Nikko to Tokyo - Half the fun is getting there
I was traveling in Nikko and heading back to Tokyo to Asakusa for some sightseeing and an overnight stay. I decided to take the scenic route and hopped on the SL train out of Nikko Station. Outside the station is the train depot and since this is the terminal station, a cool turnaround for the trains. I had no idea this was just as much of an attraction as a ride on the train but it's quite a site! While boarding the the C11 207 SL train called the Taiju, there are lots of great photos because the staff are dressed in period clothing and really friendly. When you hear that whistle don't miss your train. After boarding the train the staff cheerfully introduced themselves and along the way they point out sites outside either side. There are many original goods to purchase and even a one cup sake jar with an illustration of the train. As you move through the countryside neighbors and photographers show their hospitality by waving at you from the nearby towns. It's quite a cheerful trip!
Once I arrived at Shimo-Imaichi station I jumped ahead to modern times and boarded the Tobu-Nikko Line Limited Express SPACIA to Asakusa station, about a 1:45 minute ride. Along the way I tucked in to a special bento box shaped like the SL train. It even had a little golden coal-shovel spoon! After arriving I checked in at my hotel room, the Richmond, right in the heart of Asakusa. The room was bright and spacious with everything I needed. I liked how they had partnered with some famous brands like, Simmons Mattresses and Mikimoto Cosmetics and many things were written in English, like the TV remote.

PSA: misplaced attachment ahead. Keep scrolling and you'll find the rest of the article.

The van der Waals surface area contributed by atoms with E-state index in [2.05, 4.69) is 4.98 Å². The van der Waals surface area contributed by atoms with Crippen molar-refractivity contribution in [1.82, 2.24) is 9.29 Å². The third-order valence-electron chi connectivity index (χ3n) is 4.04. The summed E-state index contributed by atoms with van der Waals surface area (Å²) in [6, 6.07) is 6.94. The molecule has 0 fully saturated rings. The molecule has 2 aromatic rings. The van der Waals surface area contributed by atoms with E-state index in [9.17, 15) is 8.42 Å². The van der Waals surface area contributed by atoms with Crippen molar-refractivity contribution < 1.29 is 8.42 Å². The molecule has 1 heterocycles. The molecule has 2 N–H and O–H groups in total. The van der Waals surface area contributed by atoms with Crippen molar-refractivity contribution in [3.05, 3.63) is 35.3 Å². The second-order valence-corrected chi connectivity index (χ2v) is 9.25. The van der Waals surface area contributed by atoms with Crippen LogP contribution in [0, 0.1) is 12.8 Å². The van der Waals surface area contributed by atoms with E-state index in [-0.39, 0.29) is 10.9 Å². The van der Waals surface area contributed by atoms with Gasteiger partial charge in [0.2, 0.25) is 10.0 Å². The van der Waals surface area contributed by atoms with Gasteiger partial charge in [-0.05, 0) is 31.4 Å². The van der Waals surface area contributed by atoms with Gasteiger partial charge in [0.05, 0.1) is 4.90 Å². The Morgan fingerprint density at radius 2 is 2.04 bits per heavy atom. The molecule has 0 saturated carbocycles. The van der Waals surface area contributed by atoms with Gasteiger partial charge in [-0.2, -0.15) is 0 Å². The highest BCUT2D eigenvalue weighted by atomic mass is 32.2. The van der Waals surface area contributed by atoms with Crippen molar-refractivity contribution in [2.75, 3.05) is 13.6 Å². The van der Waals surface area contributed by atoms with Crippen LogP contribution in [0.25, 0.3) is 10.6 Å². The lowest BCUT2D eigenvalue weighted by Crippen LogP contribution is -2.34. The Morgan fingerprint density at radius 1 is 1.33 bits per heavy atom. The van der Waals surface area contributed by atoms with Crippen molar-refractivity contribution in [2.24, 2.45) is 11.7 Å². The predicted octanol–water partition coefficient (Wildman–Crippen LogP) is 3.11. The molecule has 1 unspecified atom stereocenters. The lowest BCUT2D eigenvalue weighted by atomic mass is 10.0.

I quickly freshened up and was out the door because I wanted to check out this Japanese glass carving workshop at Sokichi. They use a technique using a diamond cutting wheel called Kiriko. You can choose from a dozen glasses and designs some are easier than others but the staff helps you out and there is some practice time first. When you are finished you get to take the glass home. They also have a shop on the ground floor to check out some amazing examples!
My next excursion was to relieve a little stress at Kawara Smash! It was just a short walk from my hotel. Kawara are Japanese roof tiles, and yeah it's a lot like breaking bricks, not that I have any experience. I had some instruction first and a bit of practice in slow motion. Since my traveling companions all broke 5 tiles I decided to try 10 since I was last. I was more nervous than I thought I would be but of course I did not disappoint and I received cheers and accolades from all. It was quite exhilarating actually! The whole thing was videotaped and you can have the video uploaded to your iPhone as a souvenir.
We had some time to kill before dinner so we roamed the historic streets of Asakusa soaking up the mood of shitamachi Tokyo (the old downtown). I discovered a large modern market called Marugoto Nippon. Inside there were food and drink meibutsu (famous products) from all over Japan and there was even a sink where juice flowed from the tap! This is a great place to buy last minute souvenirs. There is lots to see and do in Asakusa and the mix of traditional and modern never gets boring. We had dinner in a spacious private dining room at Aoi Marushin, a beautiful tempura restaurant, in the area since the 1940’s, located close to the Tourist information center and Kaminarimon gate of Senso-ji Temple. We had a course meal and everything was delicious from seafood to vegetables with salt and sauce for dipping, along with a suggested Sawanoi sake from Okutama, a perfect pairing. I ended the night with a quiet stroll around the area of Senso-Ji Temple and even sawan early blooming cherry blossom tree. After a good night's rest I went down for breakfast in the lobby restaurant where there is a nice little outdoor seating space, great for people watching. I grabbed a coffee to go and headed toward the station. It was raining a bit, but beautiful as I passed by a woman going to work in a kimono, business as usual in Asakusa.